Update:  The files seem to be available now.

Just a word of warning about the new Official Guide.

You must use an access code from the book to download the audio files and software. The code can only be used two times.

If you enter the code right now, you will get a message that the downloads are not ready. That will count as one use of the code. If you enter the code again tomorrow and the files are still not ready, that will count as a second use of the code.

After that you will have no more uses left. You will not be able to get the files.

I will try, somehow, to get confirmation of when it is safe to use the download code.

Changes in Chapter 3 – The Listening Section

Okay, this will be a quick entry in this series, since chapter three is largely unchanged.  But a few things are worth mentioning.

Page 119 (important): The 5th edition says that “each lecture or conversation is 3-6 minutes long.”  The 6th edition says that “each lecture or conversation is approximately 4-5 minutes long.”  I guess the conversations are trending longer, while the lectures are trending shorter nowadays.

Page 119:  The old edition says “you should take notes.”  The new edition says “you may take notes.”  I like that change.

Everything else, including the practice sets, seems to be exactly the same.

 

Changes in Chapter 1 – Test Overview

My copy of the sixth edition of “The Official Guide to the TOEFL” has finally arrived!  Starting today, I will describe all of the changes in this edition.  I’ll begin, of course, with chapter one, “About the TOEFL iBT Test.”  After I have finished with all of the chapters, I will provide a general review of the book.

Page 1-2:  The description of the test in this edition makes it sound a lot more prestigious than before.

Page 5 (important): The book now mentions that “for the speaking and writing responses, ETS uses both certified human raters and artificial intelligence (AI) scoring to provide a complete and accurate picture of a test taker’s ability.”  

Page 5 (important):  The book now mentions that “after finishing the test, test takers will be able to view their unofficial scaled scores for the Reading and Listening sections.”

Page 5:  The “test format” chart now reflects the current number of questions in each section. The charts for each section later in this chapter do as well, and I won’t mention them below.  But see the END of the article for a possible discrepancy. 

Page 5 (important): The book now mentions that  “you may hear some native English-speaker accents that are not from North America, such as British or Australian.”  It includes as link to some samples, but I couldn’t find them.

About the Reading Section

Page 7: As indicated, the chart here reflects the current number of questions.  Which is “10 questions per passage.”  This probably misleading/incorrect information. See my final note in this article for more information about this.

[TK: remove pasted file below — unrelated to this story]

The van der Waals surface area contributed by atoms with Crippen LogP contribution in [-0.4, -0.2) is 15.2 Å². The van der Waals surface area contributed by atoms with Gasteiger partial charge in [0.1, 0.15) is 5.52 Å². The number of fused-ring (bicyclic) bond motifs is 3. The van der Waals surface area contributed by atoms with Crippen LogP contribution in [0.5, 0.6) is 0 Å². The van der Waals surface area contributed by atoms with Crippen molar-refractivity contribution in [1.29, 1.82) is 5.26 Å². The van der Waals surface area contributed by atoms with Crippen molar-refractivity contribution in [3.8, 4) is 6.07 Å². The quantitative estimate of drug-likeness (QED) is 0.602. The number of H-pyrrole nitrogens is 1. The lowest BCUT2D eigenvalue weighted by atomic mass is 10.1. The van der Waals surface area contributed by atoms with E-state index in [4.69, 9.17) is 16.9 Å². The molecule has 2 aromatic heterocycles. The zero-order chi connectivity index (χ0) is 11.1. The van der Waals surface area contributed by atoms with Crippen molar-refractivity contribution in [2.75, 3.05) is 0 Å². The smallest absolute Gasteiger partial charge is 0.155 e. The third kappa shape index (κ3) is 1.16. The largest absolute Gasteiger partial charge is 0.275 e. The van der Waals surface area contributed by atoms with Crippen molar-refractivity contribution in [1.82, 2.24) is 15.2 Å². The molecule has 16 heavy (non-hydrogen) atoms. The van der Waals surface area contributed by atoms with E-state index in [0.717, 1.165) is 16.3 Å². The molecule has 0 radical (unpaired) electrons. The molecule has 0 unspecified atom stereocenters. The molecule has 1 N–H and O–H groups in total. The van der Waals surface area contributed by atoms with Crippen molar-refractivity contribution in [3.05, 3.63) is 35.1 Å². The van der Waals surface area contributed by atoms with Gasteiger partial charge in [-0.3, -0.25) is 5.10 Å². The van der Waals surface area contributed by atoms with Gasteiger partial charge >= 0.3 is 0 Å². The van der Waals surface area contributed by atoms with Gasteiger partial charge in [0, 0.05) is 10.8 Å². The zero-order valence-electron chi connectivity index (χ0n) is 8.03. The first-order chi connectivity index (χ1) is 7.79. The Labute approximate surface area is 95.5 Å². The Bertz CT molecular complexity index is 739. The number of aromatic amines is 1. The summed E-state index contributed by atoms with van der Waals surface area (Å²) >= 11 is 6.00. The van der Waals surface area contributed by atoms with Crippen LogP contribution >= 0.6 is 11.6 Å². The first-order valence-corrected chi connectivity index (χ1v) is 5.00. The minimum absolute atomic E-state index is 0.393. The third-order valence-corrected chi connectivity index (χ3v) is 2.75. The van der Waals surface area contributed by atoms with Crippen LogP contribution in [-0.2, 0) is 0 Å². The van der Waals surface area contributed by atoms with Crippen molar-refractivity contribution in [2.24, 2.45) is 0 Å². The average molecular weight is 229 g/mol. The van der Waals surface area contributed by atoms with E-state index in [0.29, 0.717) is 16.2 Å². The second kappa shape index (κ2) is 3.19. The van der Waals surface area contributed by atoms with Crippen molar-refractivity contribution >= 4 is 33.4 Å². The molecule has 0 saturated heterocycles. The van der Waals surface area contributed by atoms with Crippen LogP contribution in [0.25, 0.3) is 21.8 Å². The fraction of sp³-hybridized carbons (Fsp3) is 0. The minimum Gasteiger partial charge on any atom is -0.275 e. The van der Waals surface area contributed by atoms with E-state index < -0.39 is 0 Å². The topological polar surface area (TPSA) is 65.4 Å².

Page 9 (important): In the reading section “category chart” questions have been renamed “category table” questions.  The book indicates that “some table questions are worth up to 2 points and others are worth up to 3 points, depending on the number of correct answers expected.”  In the past, these questions were always worth 3 points.

Page 10: A new question is used to illustrate the reading “table” question.  The sample is worth 3 points.

About the Listening Section

Page 12 (important):  The lectures are described as being “4-5 minutes long.”  Previously, they were described as being “3-5 minutes long.”

About the Speaking Section

Page 17: The book now refers to the updated number of questions in this section (4) and the duration of the section (about 17 minutes).  It also refers to the fact that the section is partially scored by “the automated scoring system.”

About the Writing Section

No changes.

About Test Scores

Page 21:  The book indicates that each speaking response will be scored by a different rater.  Previously, the same rater might have scored two of your responses.

Page 22-23: The book now mentons MyBest scores, and that score reports are received after 6 days (instead of 10).  It makes clear that “Official Score reports will be sent directly to your designated recipients within eleven days after you take the test.”  It is nice to have that in writing now.

Page 24-25: The new (and less detailed) score report is depicted.

General Skill-Building Tips

Page 33: The previous edition says “do not panic.”  The new book says “do not become overwhelmed.”  I LOLed.

Test Delivery

Page 36 (important): Page 7 says that the reading section has 3-4 passages, with 10 questions per passage.  Page 36 says that the reading section has 27-40 questions.  Those descriptions do not match. However, this reflects my earlier comments on this blog about how sometimes there are just nine questions in a reading passage.  This happens when the “table” question is worth 3 points.  Indeed, this is the case in several of the practice reading sets later in the book!